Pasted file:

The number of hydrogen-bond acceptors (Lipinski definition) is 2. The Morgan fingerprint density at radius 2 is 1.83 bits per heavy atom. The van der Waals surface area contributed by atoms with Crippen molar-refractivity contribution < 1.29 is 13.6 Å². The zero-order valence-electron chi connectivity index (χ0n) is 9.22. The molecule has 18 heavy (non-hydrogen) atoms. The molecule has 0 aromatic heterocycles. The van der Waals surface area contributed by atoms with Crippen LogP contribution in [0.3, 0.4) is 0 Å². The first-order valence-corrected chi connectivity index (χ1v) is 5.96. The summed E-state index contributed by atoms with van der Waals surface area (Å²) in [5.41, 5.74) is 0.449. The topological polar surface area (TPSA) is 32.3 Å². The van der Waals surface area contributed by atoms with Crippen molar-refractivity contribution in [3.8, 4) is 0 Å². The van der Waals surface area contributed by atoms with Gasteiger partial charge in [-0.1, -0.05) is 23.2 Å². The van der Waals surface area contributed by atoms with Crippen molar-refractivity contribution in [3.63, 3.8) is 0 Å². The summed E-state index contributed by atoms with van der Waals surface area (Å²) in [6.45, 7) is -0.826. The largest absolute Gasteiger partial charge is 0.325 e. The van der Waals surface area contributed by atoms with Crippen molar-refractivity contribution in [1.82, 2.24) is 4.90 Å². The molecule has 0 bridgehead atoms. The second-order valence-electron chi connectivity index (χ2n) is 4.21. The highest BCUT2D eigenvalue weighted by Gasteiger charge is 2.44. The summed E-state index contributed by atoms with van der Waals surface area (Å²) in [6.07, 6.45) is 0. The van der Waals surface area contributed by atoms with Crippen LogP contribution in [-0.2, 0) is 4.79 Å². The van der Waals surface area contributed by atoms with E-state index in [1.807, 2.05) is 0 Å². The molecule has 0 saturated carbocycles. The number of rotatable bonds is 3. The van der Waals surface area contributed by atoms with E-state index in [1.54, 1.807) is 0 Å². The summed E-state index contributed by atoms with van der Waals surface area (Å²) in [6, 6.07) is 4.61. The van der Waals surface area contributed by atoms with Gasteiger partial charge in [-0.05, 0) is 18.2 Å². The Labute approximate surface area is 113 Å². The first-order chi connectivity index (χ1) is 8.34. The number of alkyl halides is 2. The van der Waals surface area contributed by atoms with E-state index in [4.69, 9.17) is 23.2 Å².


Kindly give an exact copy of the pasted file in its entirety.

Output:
The number of hydrogen-bond acceptors (Lipinski definition) is 2. The Morgan fingerprint density at radius 2 is 1.83 bits per heavy atom. The van der Waals surface area contributed by atoms with Crippen molar-refractivity contribution < 1.29 is 13.6 Å². The zero-order valence-electron chi connectivity index (χ0n) is 9.22. The molecule has 18 heavy (non-hydrogen) atoms. The molecule has 0 aromatic heterocycles. The van der Waals surface area contributed by atoms with Crippen LogP contribution in [0.3, 0.4) is 0 Å². The first-order valence-corrected chi connectivity index (χ1v) is 5.96. The summed E-state index contributed by atoms with van der Waals surface area (Å²) in [5.41, 5.74) is 0.449. The topological polar surface area (TPSA) is 32.3 Å². The van der Waals surface area contributed by atoms with Crippen molar-refractivity contribution in [3.8, 4) is 0 Å². The van der Waals surface area contributed by atoms with Gasteiger partial charge in [-0.1, -0.05) is 23.2 Å². The van der Waals surface area contributed by atoms with Crippen molar-refractivity contribution in [3.63, 3.8) is 0 Å². The summed E-state index contributed by atoms with van der Waals surface area (Å²) in [6.45, 7) is -0.826. The largest absolute Gasteiger partial charge is 0.325 e. The van der Waals surface area contributed by atoms with Crippen molar-refractivity contribution in [1.82, 2.24) is 4.90 Å². The molecule has 0 bridgehead atoms. The second-order valence-electron chi connectivity index (χ2n) is 4.21. The highest BCUT2D eigenvalue weighted by Gasteiger charge is 2.44. The summed E-state index contributed by atoms with van der Waals surface area (Å²) in [6.07, 6.45) is 0. The van der Waals surface area contributed by atoms with Crippen LogP contribution in [-0.2, 0) is 4.79 Å². The van der Waals surface area contributed by atoms with E-state index in [1.807, 2.05) is 0 Å². The molecule has 0 saturated carbocycles. The number of rotatable bonds is 3. The van der Waals surface area contributed by atoms with E-state index in [1.54, 1.807) is 0 Å². The summed E-state index contributed by atoms with van der Waals surface area (Å²) in [6, 6.07) is 4.61. The van der Waals surface area contributed by atoms with Gasteiger partial charge in [-0.05, 0) is 18.2 Å². The Labute approximate surface area is 113 Å². The first-order chi connectivity index (χ1) is 8.34. The number of alkyl halides is 2. The van der Waals surface area contributed by atoms with E-state index in [4.69, 9.17) is 23.2 Å².